The ill-fated Eastern Star cruise ship is moved to berth away from the site where it capsized to ensure navigational safety on the Yangtze River in Jianli city, Central China's Hunan province, June 10, 2015.(Photo: China News Service/Zhang Chang)
A "multitude of first-hand evidence" has been collected by investigators looking into what caused the Yangtze river shipwreck that killed at least 434 people last week, according to a government circular issued on Wednesday.[Special coverage]
Acting under orders from Premier Li Keqiang, the State Council, China's cabinet, set up a 60-strong investigation team on June 2.
The team, headed by Yang Dongliang, director of the State Administration of Work Safety, is comprised of specialists in meteorology, ship design and manufacturing, shipping safety, IT and law.
It is subdivided into five groups probing meteorological conditions at the time of the Eastern Star's sinking, the structure and retrofitting of the ship, its fitness to sail and sailors' responsibility, and shipping safety supervision on the Yangtze River, among other aspects.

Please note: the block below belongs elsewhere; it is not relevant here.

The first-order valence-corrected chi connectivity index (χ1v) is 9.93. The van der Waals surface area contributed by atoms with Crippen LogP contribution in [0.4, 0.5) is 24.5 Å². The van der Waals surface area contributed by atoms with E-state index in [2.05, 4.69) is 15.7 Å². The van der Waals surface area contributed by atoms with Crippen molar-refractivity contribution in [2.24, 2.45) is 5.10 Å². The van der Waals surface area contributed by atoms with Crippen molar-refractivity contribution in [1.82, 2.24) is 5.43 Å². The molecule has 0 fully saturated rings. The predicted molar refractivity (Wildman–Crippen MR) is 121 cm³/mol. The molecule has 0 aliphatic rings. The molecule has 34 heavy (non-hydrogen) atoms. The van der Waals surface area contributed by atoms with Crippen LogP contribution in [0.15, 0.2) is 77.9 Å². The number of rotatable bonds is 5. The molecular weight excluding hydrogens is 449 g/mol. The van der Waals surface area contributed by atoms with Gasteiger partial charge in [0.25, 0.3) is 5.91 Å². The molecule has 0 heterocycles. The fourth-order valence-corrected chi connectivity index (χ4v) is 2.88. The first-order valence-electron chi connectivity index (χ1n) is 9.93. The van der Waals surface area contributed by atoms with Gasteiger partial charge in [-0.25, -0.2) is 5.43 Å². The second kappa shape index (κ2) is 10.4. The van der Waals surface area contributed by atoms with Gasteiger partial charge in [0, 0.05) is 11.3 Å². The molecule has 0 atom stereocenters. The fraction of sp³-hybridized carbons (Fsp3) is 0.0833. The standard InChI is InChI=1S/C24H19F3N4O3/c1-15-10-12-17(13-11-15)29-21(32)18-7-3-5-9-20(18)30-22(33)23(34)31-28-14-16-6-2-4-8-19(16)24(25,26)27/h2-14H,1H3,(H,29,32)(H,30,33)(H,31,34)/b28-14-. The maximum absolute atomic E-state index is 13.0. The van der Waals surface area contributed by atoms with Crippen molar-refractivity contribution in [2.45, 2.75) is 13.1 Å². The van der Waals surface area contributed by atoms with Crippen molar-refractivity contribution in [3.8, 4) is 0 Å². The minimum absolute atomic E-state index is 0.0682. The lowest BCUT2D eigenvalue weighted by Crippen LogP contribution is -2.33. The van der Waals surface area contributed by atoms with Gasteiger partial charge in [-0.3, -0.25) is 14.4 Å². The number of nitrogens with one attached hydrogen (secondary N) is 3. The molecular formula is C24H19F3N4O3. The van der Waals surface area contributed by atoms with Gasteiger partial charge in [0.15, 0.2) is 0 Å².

Investigators have interviewed survivors, the captain included, shipping company managers, designers and builders of the Eastern Star, and witnesses from other ships.
IT experts are working to recover video footage and GPS data from devices recovered from the ship after it was hoisted from the water on Friday. The team is hopeful this information will shed light on the ship's route and emergency handling.
Data from satellites, radars and ground-level monitors is informing the investigation into the weather conditions at the time of the sinking.
The investigators have also been combing through the Eastern Star's certificates, design drawings and other engineering papers.
The circular stressed that this is a complex investigation and that the causes of the sinking can only be determined through scrupulous scientific methods and simulation tests. "The conclusion must be scientific and able to stand the test of time," it said.
The Eastern Star was on an 11-day trip along the Yangtze with 456 people onboard when it capsized last Monday night.
Fourteen people survived the disaster. As of Monday, rescuers had retrieved the bodies of 434 victims.